IMDb > Big House, U.S.A. (1955)

Big House, U.S.A. (1955) More at IMDbPro »

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John C. Higgins (written by)
George W. George (story) ...
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Release Date:
18 November 1955 (Belgium) See more »
5 KILLER CONVICTS BREAK OUT! (original print ad - all caps) See more »
When young Danny Lambert runs away from camp in south-central Colorado, he becomes the object of a park-wide-search... See more » | Add synopsis »
Plot Keywords:
User Reviews:
Gritty and awful--and I liked that about this film! See more (15 total) »


  (in credits order) (verified as complete)

Directed by
Howard W. Koch 
Writing credits
John C. Higgins (written by)

George W. George (story) (as George George) and
George F. Slavin (story) (as George Slavin)

Produced by
Aubrey Schenck .... producer
Original Music by
Paul Dunlap 
Cinematography by
Gordon Avil (photography)
Film Editing by
John F. Schreyer 
Production Design by
Charles D. Hall 
Second Unit Director or Assistant Director
Hal Klein .... assistant director
Art Department
Tom Coleman .... property master
Sound Department
John A. Bushelman .... sound editor
Frank Webster .... sound mixer
Camera and Electrical Department
Robert Comer .... lighting technician (as Robert S. Comer)
William Margulies .... operative cameraman
Casting Department
John G. Stephens .... casting supervisor
Costume and Wardrobe Department
Tommy Thompson .... wardrobe
Music Department
Lester Morris .... music editor
Crew verified as complete

Production CompaniesDistributorsSpecial Effects

Additional Details

Also Known As:
83 min (Turner library print)
Aspect Ratio:
1.75 : 1 See more »
Sound Mix:
Mono (Western Electric Recording)
Sweden:15 | USA:Approved (Certificate #17328) | West Germany:18 (nf)
Filming Locations:

Did You Know?

Crew or equipment visible: Shadow of equipment in foreground when the 3 escapees are talking about fishing with the park ranger on horseback.See more »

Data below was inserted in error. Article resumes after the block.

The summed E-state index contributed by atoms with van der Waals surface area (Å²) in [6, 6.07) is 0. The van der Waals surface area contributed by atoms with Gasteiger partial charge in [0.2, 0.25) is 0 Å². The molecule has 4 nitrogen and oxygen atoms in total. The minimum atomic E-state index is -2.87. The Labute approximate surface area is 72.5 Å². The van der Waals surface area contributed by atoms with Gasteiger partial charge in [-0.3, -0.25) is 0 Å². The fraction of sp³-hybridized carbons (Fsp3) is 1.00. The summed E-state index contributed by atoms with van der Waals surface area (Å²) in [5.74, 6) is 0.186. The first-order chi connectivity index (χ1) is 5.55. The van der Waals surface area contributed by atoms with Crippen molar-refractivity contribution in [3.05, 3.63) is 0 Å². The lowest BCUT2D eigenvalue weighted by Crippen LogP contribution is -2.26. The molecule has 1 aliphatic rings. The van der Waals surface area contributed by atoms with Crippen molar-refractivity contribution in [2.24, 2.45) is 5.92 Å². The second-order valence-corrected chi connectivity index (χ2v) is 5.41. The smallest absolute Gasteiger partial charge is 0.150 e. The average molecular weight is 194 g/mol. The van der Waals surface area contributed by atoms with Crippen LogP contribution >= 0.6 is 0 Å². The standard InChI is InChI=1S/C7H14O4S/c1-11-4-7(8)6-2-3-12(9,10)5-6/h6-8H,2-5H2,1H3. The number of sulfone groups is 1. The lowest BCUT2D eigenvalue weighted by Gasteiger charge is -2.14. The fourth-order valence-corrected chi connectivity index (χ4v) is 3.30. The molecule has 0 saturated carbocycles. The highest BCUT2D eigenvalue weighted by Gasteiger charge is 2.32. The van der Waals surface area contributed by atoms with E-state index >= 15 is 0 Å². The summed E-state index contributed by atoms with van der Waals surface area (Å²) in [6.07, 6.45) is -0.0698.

Rollo Lamar:I'm gonna kidnap a kidnapper for the money he kidnapped for.See more »


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14 out of 14 people found the following review useful.
Gritty and awful--and I liked that about this film!, 25 August 2007
Author: planktonrules from Bradenton, Florida

The film begins with a little boy getting lost while at summer camp. Ralph Meeker finds the boy and pretends to be helping him, but actually is intent on kidnapping him and holding him for a huge ransom. Unfortunately, the kid dies while in his care but Meeker is an animal and STILL proceeds to get the money and then tries to skip town. However, the cold and calculating killer is caught and sent to prison--but unfortunately, all they can prove is that he extorted the money--not that he had anything to do with the boy's disappearance.

This is sort of like a prison movie merged with a Film Noir flick. That's because much of the beginning and ending of the film is set outside prison and its style throughout was rather Noir inspired--with a format much like an episode of DRAGNET (the bloodier 1950s version, not the late 60s incarnation). However, it did lack some of the great Noir camera-work and lighting as well as the cool Noir lingo--but it still succeeded in telling a great story. What was definitely Noir was the unrelentingly awful and brutal nature of the film--a plus for Noir fans. Now I hate violent and bloody films, but this one was a bit more restrained but still very shocking for a 1950s audience--featuring some of the most brutal plot elements of the decade (tossing a child's body off a cliff, burning a corpse with a blowtorch to confuse in the identification of another corpse and the scene with the escaped prisoner who is scalded to death). Because of all this, the film was above all else, realistic and shocking--much of it due to the excellent script, straight-forward acting and a few excellent and unexpected plot twists.

By the way, this is one of the earliest films in which Charles Bronson appears with this name (previously, he'd been billed as "Charlie Buchinsky"). When he takes his shirt off in the film, take a look at how muscle-bound he was--I sure would have hated to have tangled with him!! In his prime, he might have been the most buff actor in Hollywood history who DIDN'T suck down steroids (and, consequently, had minuscule testicles from this drug).

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